Like above, we’ll put in a File Presence check, but we want to check that a file is absent rather than present.  We’ll check for the absence of /usr/bin/gcc for the gcc package.

server build checklist

Rule: Install web server SSL key and certificate and check permissions

Checklist:

  1. Install httpd and mod_ssl packages
  2. Remove the gcc compiler
  3. Download the SSL key and certificate and check that the key is only readable by user httpd
  4. Create local user accounts for jparker and cadams, our two administrators
  5. Make sure we’re sending all logs to 2 central syslog servers

 

First, we want to make sure that /etc/httpd/conf/ssl.key/server.key and /etc/httpd/conf/ssl.crt/server.crt exist with a File Presence check like above.

server build checklist

Because the SSL key is very sensitive, we also want to use a File Ownership check to make sure it’s owned by user httpd, and a File ACL check to make sure it’s not world readable.  We actually check to make sure that the file is not readable, writable, or executable by anyone other than its owners.

server build checklist

We don’t care about the first two digits of the file ACL as these respectively deal with user owner and group owner permissions.  We do care about the third digit, though, as this may grant permissions to all other users on the system.  We want that to be a 0 to block all other users from reading, writing (or executing, although that has no effect here) that file.

The Configuration Policy system doesn’t have an explicit check to force a “0” in the third position; we use a slightly different syntax with the same effect.  We use “NOT: **1,**2,**3,**4,**5,**6,**7” to declare that the third digit cannot be any value between 1 and 7.  Since 0-7 are the only possible values, this has the end effect to alerting if the file has any permissions for all non-owners.

Rule: Admin accounts created

Checklist:

  1. Install httpd and mod_ssl packages
  2. Remove the gcc compiler
  3. Download the SSL key and certificate and check that the key is only readable by user httpd
  4. Create local user accounts for jparker and cadams, our two administrators
  5. Make sure we’re sending all logs to 2 central syslog servers

These last 2 rules will go under “System configuration” in the policy.

There are two ways to check that a particular user account is created with Halo; check that there’s an “{account_name}:….” line in /etc/passwd, or look for a directory called “/home/{account_name}”.  The latter is not as good a choice because a user account might have their home directory in a different place, so we’ll check /etc/passwd instead.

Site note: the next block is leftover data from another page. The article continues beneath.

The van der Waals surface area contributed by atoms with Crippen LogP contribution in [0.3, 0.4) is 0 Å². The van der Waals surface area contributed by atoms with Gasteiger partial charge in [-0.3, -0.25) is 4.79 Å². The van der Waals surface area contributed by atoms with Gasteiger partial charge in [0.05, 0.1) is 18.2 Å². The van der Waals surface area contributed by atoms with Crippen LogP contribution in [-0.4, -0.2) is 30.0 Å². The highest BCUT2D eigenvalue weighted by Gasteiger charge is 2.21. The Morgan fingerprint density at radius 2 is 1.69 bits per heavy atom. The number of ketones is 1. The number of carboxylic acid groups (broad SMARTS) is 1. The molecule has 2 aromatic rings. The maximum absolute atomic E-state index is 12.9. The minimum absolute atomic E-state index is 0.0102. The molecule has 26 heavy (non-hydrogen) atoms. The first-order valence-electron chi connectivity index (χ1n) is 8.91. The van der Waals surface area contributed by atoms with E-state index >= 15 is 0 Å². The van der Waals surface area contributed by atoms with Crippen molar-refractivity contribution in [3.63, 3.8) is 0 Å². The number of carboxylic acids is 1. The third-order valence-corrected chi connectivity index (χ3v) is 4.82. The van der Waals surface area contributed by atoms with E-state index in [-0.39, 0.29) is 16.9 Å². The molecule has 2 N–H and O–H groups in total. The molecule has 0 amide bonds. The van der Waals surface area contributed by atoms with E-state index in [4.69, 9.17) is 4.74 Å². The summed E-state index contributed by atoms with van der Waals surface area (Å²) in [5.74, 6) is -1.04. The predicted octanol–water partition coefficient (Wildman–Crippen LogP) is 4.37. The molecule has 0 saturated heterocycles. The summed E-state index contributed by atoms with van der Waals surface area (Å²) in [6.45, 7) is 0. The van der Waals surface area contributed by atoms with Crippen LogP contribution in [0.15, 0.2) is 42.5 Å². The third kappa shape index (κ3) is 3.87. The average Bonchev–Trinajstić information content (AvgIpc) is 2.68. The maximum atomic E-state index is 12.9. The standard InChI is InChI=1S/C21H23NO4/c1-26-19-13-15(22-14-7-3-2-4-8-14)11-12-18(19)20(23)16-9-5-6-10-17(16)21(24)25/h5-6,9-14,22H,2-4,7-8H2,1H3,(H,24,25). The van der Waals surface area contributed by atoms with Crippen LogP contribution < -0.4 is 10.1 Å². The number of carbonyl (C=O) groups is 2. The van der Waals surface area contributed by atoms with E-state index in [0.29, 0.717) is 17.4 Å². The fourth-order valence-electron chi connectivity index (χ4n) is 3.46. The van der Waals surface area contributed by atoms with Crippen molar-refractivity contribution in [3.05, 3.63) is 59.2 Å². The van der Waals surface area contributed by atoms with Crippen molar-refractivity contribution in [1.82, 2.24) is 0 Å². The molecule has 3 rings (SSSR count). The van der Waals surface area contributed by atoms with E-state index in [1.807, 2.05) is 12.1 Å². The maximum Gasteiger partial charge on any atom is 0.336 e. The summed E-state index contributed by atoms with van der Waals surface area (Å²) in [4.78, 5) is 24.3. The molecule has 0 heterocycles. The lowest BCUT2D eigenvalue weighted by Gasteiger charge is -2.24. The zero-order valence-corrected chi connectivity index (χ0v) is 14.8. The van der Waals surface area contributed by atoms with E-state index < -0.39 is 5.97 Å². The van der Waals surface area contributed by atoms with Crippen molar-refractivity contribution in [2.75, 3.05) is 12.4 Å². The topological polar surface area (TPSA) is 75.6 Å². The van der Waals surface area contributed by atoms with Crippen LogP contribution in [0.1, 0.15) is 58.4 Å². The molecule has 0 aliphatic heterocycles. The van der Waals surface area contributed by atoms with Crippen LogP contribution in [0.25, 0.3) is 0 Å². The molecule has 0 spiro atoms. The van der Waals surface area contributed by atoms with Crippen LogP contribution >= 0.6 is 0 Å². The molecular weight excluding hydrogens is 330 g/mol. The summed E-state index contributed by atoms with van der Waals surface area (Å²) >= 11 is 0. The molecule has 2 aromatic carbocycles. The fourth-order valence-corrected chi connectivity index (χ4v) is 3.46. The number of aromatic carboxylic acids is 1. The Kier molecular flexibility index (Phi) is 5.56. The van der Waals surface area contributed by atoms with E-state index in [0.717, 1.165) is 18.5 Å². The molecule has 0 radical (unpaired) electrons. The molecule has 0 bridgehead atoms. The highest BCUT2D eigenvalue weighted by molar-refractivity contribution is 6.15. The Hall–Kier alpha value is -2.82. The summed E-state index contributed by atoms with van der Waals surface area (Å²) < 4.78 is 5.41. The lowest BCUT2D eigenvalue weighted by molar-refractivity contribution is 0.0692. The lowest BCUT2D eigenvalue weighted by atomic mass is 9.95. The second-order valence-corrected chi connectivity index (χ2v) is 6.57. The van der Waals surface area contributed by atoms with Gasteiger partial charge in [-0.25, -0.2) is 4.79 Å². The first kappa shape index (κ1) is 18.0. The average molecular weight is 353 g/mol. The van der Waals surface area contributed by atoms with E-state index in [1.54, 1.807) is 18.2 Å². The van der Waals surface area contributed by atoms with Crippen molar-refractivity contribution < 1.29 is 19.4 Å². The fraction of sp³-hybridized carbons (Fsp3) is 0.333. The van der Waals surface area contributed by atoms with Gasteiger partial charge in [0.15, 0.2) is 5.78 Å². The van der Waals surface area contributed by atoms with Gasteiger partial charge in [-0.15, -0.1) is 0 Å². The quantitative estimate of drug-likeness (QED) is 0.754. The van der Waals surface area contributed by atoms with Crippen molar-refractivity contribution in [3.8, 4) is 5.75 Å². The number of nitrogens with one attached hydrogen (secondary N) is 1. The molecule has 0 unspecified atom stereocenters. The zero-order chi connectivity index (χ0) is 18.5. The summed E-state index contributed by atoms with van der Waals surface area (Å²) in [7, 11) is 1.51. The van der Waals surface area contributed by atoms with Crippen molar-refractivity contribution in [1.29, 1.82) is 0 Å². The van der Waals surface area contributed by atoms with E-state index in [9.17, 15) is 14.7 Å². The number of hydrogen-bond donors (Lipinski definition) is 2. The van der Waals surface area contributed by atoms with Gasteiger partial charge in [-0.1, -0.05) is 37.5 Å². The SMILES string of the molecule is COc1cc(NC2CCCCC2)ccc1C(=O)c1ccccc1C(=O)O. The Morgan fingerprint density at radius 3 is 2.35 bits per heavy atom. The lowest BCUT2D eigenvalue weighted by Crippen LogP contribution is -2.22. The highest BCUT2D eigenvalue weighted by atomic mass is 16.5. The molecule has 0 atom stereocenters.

We can use String Presence checks to look for
^jparker:
and
^cadams:
in /etc/passwd .

server build checklist

server build checklist

Rule: Syslog sends logs to central log servers

Checklist:

  1. Install httpd and mod_ssl packages
  2. Remove the gcc compiler
  3. Download the SSL key and certificate and check that the key is only readable by user httpd
  4. Create local user accounts for jparker and cadams, our two administrators
  5. Make sure we’re sending all logs to 2 central syslog servers

We want /etc/syslog.conf to have one line per central syslog server, which will look like:

*.* @1.2.3.4

Here’s an example that checks that we have both 1.2.3.4 and 1.2.3.75 as central syslog servers:

server build checklist

server build checklist

You’ll have one check for each central syslog server.

Layering Configuration Policies

You can apply multiple configuration policies to your servers as needed – if you remember at the beginning of this process, we applied our “Apache Server Checklist” to this group that already had a core security policy applied (“CentOS and RHEL Linux core policy v. 2”), so Halo is scanning for the checks in both policies.  We can use that layering capability in writing our checklist policy as well – for example, only two of the above checks were specific to Apache (“Install httpd and mod_ssl” and “Install certificate and check permissions”). The other three checks could very reasonably be in a “General server checklist” policy, leaving the two apache checks in “Apache server checklist”.  We can apply both policies to the “Web server” group, and apply the “General server checklist” to all the other server groups.  In short, set up a “General” policy for checks that apply to all your servers, and Application/Task/Group Specific policies as needed.

Using this method, your CentOS Linux web server group can very reasonably have three configuration policies: the CentOS Linux distribution policy, the Apache configuration policy, and the Global settings configuration policy.